Two of the Atlanta Braves’ three Johns — Schuerholz and Hart — went on TV during last Wednesday’s game and said their primary offseason focus was on upgrading the bullpen. The third John — Coppolella — was asked during the press conference held the next day to announce his promotion to general manager what the P.O.F. would be. “The bullpen,” he said, making it unanimous.
I understand that part: The Braves’ bullpen was terrible. It finished next-to-last among big-league teams in ERA and blown saves; it was third-worst in opposing batting average. It was seventh-worst in bullpen losses, a ranking that actually improved over the season’s final two months, there having been so few leads after the trade deadline.
So then. Bullpen: Awful. Bullpen: Needs improvement. Check and check.
Here’s the thing, though. The Braves were second-worst in the majors in relief pitching. They were worse — meaning they were the worst — at scoring. They were 30th of 30 teams, and not a close 30th.
The second-worst offensive team (Miami, essentially without Giancarlo Stanton) outscored the Braves by 40 runs. The Mets, who were so desperate for offense they raided the Braves for the journeymen Kelly Johnson and Juan Uribe, outscored the Braves by 110 runs. Philadelphia and Cincinnati, the two teams that lost more games than the this one, outscored the Braves by 52 and 67 runs, respectively.
The Braves needed three home runs in the season’s next-to-last game — the opener of a double-header on the season’s last day — to crack triple digits for the year. Even so, their 100 home runs trailed the second-worst yield (also Miami’s) by 20. The Braves finished 15th in the majors in batting average and 17th in on-base percentage, putting them in the middle of the pack. They had the second-fewest strikeouts, trailing only Kansas City. It wasn’t that they didn’t put the ball in play; it was that the balls they hit amounted to so little.
Even as we stipulate that two baseball games are the tiniest of sample-size blips, we note that the winners of both wild-card games had two things in common. First, both the Astros and the Cubs had a 20-game winner and possible Cy Young winner starting for them. (Dallas Keuchel for Houston, Jake Arrieta for Chicago.) Second, the Astros and Cubs scored a total of seven runs in the two games. Five came via the home run.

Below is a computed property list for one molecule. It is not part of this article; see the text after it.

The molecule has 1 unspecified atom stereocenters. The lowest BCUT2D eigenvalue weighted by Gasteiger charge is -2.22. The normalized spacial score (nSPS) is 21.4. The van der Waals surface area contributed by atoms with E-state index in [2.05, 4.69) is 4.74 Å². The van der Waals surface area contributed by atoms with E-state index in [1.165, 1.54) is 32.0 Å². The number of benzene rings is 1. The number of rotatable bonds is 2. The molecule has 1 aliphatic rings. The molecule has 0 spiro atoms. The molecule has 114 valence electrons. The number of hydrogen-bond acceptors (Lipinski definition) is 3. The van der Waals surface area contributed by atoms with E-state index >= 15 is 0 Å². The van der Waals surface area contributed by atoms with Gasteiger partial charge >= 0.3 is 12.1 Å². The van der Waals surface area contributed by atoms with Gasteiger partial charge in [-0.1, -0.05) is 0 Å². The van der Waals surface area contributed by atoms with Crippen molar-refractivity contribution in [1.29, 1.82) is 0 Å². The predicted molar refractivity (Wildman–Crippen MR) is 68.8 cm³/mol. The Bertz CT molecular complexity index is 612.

The Astros finished second in the majors in homers. The Cubs were fifth among National League teams. Of the 10 teams that made the playoffs, seven finished among MLB’s top 12 in homers. But I’ve buried the lede, as we say in the news business, for effect:
The team that led the National League in strikeouts? The Chicago Cubs.
The team that led the American League in strikeouts? The Houston Astros.
The Braves’ three Johns obviously hated everything the one and only Frank Wren did, but the thing they hated most — maybe second-most, after Wren’s alleged neglect of the farm system — was the clout-or-out approach to building a lineup. His Braves led the National League in home runs and strikeouts in 2013; they also won 96 games and the NL East. It was only in 2014, when the homers stopped coming, that the Braves’ offense (and record) went south.
As constituted, the Braves have one power hitter, meaning Freddie Freeman — and even he’s not apt to be a 30-homer man. (His career high is 23.) Cameron Maybin’s best power season was the one just completed, when he managed 10 home runs. Throw in Adonis Garcia, the 30-year-old Cuban who doesn’t really have a position, and you have the entire list of Braves who hit double-figure home runs in 2015. Nick Markakis, the 31-year-old right fielder, had three. Apart from Freeman, no Brave had even 60 RBIs.
The great hope is that Hector Olivera, another 30-year-old Cuban, will develop into a big bopper. That the Braves felt compelled to trade three major-leaguers and a highly-regarded-by-some prospect to the Dodgers for the unproven Olivera underscored the absence of power-hitting prospects in their higher minor leagues. Hart and Coppolella have moved heaven and earth to find young pitchers, but we note that the Cubs went the other way — they targeted young hitters — and just won 97 games plus one in the postseason.
I like that the new Braves are smart and creative. I like that they have a plan. If you do your work well enough in this era of baseball, it’s possible to get really good after being really bad. The Cubs and the Astros and the Royals and the Pirates have done it. The Rangers just won 88 games a year after losing 95, which is how many the Braves lost. I think there’s a real chance the Braves won’t be lousy for very long. My hedge is this:
At some point, they have to find hitters, and not just Hector Olivera. They’ve positioned themselves to use some of their pitching stockpile to make a trade for a position player, but all the young pitching in the world plus a presumably beefed-up bullpen can’t win a game 0-0.
The worst-to-first season of 1991 wouldn’t have happened without Glavine and Avery and Smoltz (and Leibrandt, too), but it wouldn’t have happened without Otis Nixon, whom Schuerholz plucked from Montreal on April Fool’s Day and who scored 81 runs and stole 72 bases while hitting .297. And it wouldn’t have come close to happening without the free-agent signee Terry Pendleton, who won the batting title and was named the league’s MVP. Between them, Pendleton and Nixon had a value of 8.3 Wins Above Replacement. The Braves won the NL West by one game.
OK, they also needed a late-season bullpen jolt — Alejandro Pena, acquired from the Mets on Aug. 28 — to finish first. But that’s my point. If you’re good enough, you can find a reliever almost any time. I’m not sure that needs to be Job 1 of any offseason, least of all for a team that finished last in runs.